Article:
Izzet Can MD
On 25 March in accordance with guidance for medical personnel issued by the Turkish Ministry of Health, Izzet Can MD closed his private office in Ankara. Since that date, he has returned just a few times to care for patients with either an emergency or deemed to have an urgent need for follow-up.
As April came to a close, the numbers of newly diagnosed COVID-19 cases and deaths in Turkey had fallen substantially, and the Ministry of Health was allowing many hospitals to accept a limited number of patients for routine ophthalmological examinations.
Dr Can, however, believes it is still too early to reopen routine practice.
“In my opinion, the restrictions should not be removed before mid-June. I am planning to reopen only when the outbreak is over,” he said.
Dr Can is President of the Turkish Ophthalmological Association (TOA). He spoke to EuroTimes about the changes he expects to see as ophthalmology practice resumes.
He noted that people in the waiting areas of hospital clinics have been mostly compliant with maintaining social distancing. Space limitations in some hospitals or practices, however, may require restricting the number of people who can be allowed into the area, which could impact workflow efficiency.
To decrease the number of patients present in the waiting area of his clinic, Dr Can said he will be scheduling appointments with a longer inter-visit interval.
Once he has an idea about when he will reopen, Dr Can said the appointment rescheduling process will require a review of patient records to prioritise the order of appointments.
“Fortunately, this task is enabled by our computerised patient follow-up system that automatically sets the next expected appointment date after a completed visit depending on the clinical situation,” Dr Can said.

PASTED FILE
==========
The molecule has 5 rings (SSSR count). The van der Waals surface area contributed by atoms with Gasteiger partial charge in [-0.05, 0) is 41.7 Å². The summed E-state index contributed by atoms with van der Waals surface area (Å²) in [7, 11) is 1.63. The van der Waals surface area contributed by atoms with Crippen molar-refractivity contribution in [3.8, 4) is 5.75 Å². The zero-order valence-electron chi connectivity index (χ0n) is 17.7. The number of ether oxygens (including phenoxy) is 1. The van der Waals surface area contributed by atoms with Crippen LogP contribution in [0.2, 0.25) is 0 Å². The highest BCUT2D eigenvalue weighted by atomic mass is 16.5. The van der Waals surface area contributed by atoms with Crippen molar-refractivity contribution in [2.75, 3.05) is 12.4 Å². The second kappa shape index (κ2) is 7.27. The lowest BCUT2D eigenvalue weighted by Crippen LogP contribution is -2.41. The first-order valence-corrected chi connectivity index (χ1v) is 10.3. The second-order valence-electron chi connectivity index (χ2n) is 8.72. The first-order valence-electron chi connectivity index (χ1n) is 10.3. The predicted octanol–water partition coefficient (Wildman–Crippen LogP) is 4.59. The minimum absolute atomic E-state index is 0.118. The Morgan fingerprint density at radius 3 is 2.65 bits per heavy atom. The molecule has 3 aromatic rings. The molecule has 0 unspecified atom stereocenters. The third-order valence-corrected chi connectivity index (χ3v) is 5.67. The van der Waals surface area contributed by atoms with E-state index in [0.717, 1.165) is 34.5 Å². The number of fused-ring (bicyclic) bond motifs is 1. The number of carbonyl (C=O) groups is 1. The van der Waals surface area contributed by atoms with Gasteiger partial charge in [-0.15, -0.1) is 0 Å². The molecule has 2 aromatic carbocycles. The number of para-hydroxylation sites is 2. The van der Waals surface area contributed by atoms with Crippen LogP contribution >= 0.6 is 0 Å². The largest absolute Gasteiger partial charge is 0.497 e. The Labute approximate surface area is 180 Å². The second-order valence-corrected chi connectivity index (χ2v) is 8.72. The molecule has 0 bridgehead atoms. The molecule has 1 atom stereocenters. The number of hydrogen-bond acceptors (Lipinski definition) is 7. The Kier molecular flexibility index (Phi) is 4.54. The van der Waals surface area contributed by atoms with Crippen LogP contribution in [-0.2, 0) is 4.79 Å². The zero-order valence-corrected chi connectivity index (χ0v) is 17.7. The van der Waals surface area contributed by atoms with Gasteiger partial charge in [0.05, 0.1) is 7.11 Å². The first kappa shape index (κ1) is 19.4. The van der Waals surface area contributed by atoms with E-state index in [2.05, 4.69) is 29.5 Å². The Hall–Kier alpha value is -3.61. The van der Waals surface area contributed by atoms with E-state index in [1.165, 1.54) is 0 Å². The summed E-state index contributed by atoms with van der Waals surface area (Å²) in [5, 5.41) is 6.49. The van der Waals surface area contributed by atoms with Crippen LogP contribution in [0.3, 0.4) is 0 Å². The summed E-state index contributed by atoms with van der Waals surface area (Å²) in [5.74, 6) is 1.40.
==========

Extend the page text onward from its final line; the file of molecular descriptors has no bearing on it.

He also expects a need to expand his clinic hours to both accommodate the large volume of patients whose appointments were cancelled and those who would have wanted to make a new appointment during the lockdown in Turkey.
“We can expect a huge increase in requests for ophthalmological examinations as soon as the existing prohibitions are removed,” he said.
Even when the pandemic is over, new protocols will be implemented for infection prevention. Dr Can said he believes that physicians and technicians who interact with patients should wear gloves and a mask. The gloves should be changed after each patient and the masks every four hours, he suggested.
The role of telemedicine to minimise direct contact with patients is a controversial topic in Turkey, Dr Can said.
“Although it may be suitable in some specialties, the TOA issued an opinion that given existing technology, telemedicine has limited benefit in ophthalmology. The TOA believes telemedicine might be used for some patient consultations, but it is insufficient to provide proper diagnosis and treatment,” he said.
“Furthermore, telemedicine could be a great liability risk from a medico-legal perspective. Medico-legal issues have been a growing problem for Turkish doctors in recent years.”
Looking ahead, Dr Can also believes that strategies for maintaining intravitreal injections will be part of the agenda in discussions about issues brought to the forefront by the pandemic.
“Intravitreal injections represent a significant caseload volume in ophthalmology, and in Turkey, they are usually performed in an operating room to reduce endophthalmitis risk. Perhaps consideration will be given to creating alternate areas with a sterile environment,” he said.
The pandemic’s impact on training, education, and research is another issue that will require attention. “There have been a growing number of educational webinars. The TOA has been hosting twice weekly live panel discussions with a videoconferencing platform and has tried to make them as interactive as possible,” said Dr Can.
“Although it is controversial how well webinars cover the educational gaps that have arisen, I believe that the variety of internet-based training and education will increase and more creative educational methods will be discovered.”
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